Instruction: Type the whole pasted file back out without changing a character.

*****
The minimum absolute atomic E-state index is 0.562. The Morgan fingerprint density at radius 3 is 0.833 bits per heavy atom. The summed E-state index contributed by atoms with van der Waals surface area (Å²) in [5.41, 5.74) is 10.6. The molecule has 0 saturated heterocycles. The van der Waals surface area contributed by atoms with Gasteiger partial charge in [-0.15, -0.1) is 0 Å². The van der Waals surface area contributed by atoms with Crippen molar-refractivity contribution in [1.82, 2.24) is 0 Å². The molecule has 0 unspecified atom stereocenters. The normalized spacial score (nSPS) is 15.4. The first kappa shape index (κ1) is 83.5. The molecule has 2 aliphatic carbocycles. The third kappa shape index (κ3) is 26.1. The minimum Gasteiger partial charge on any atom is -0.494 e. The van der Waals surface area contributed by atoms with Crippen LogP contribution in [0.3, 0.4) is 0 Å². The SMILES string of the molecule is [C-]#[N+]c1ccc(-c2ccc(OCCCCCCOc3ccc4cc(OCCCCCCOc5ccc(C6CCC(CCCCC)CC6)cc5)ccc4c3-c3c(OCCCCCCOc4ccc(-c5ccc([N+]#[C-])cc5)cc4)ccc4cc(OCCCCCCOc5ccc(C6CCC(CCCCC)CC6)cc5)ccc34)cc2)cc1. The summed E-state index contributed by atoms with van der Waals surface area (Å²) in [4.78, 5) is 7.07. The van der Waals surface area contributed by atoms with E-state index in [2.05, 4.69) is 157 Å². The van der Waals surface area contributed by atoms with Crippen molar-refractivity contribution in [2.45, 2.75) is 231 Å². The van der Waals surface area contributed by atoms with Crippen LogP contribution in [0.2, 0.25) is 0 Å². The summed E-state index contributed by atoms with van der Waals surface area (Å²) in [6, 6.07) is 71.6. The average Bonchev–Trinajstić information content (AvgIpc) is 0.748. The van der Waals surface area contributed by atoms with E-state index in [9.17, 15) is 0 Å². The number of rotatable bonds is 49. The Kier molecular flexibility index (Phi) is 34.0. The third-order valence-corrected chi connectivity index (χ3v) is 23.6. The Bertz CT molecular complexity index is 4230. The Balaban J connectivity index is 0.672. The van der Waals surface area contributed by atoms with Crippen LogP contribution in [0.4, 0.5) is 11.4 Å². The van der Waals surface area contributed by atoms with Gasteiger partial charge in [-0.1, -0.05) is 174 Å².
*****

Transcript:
The minimum absolute atomic E-state index is 0.562. The Morgan fingerprint density at radius 3 is 0.833 bits per heavy atom. The summed E-state index contributed by atoms with van der Waals surface area (Å²) in [5.41, 5.74) is 10.6. The molecule has 0 saturated heterocycles. The van der Waals surface area contributed by atoms with Gasteiger partial charge in [-0.15, -0.1) is 0 Å². The van der Waals surface area contributed by atoms with Crippen molar-refractivity contribution in [1.82, 2.24) is 0 Å². The molecule has 0 unspecified atom stereocenters. The normalized spacial score (nSPS) is 15.4. The first kappa shape index (κ1) is 83.5. The molecule has 2 aliphatic carbocycles. The third kappa shape index (κ3) is 26.1. The minimum Gasteiger partial charge on any atom is -0.494 e. The van der Waals surface area contributed by atoms with Crippen LogP contribution in [0.3, 0.4) is 0 Å². The SMILES string of the molecule is [C-]#[N+]c1ccc(-c2ccc(OCCCCCCOc3ccc4cc(OCCCCCCOc5ccc(C6CCC(CCCCC)CC6)cc5)ccc4c3-c3c(OCCCCCCOc4ccc(-c5ccc([N+]#[C-])cc5)cc4)ccc4cc(OCCCCCCOc5ccc(C6CCC(CCCCC)CC6)cc5)ccc34)cc2)cc1. The summed E-state index contributed by atoms with van der Waals surface area (Å²) in [4.78, 5) is 7.07. The van der Waals surface area contributed by atoms with E-state index in [2.05, 4.69) is 157 Å². The van der Waals surface area contributed by atoms with Crippen molar-refractivity contribution in [2.45, 2.75) is 231 Å². The van der Waals surface area contributed by atoms with Crippen LogP contribution in [0.2, 0.25) is 0 Å². The summed E-state index contributed by atoms with van der Waals surface area (Å²) in [6, 6.07) is 71.6. The average Bonchev–Trinajstić information content (AvgIpc) is 0.748. The van der Waals surface area contributed by atoms with E-state index in [9.17, 15) is 0 Å². The number of rotatable bonds is 49. The Kier molecular flexibility index (Phi) is 34.0. The third-order valence-corrected chi connectivity index (χ3v) is 23.6. The Bertz CT molecular complexity index is 4230. The Balaban J connectivity index is 0.672. The van der Waals surface area contributed by atoms with Crippen LogP contribution in [0.4, 0.5) is 11.4 Å². The van der Waals surface area contributed by atoms with Gasteiger partial charge in [-0.1, -0.05) is 174 Å².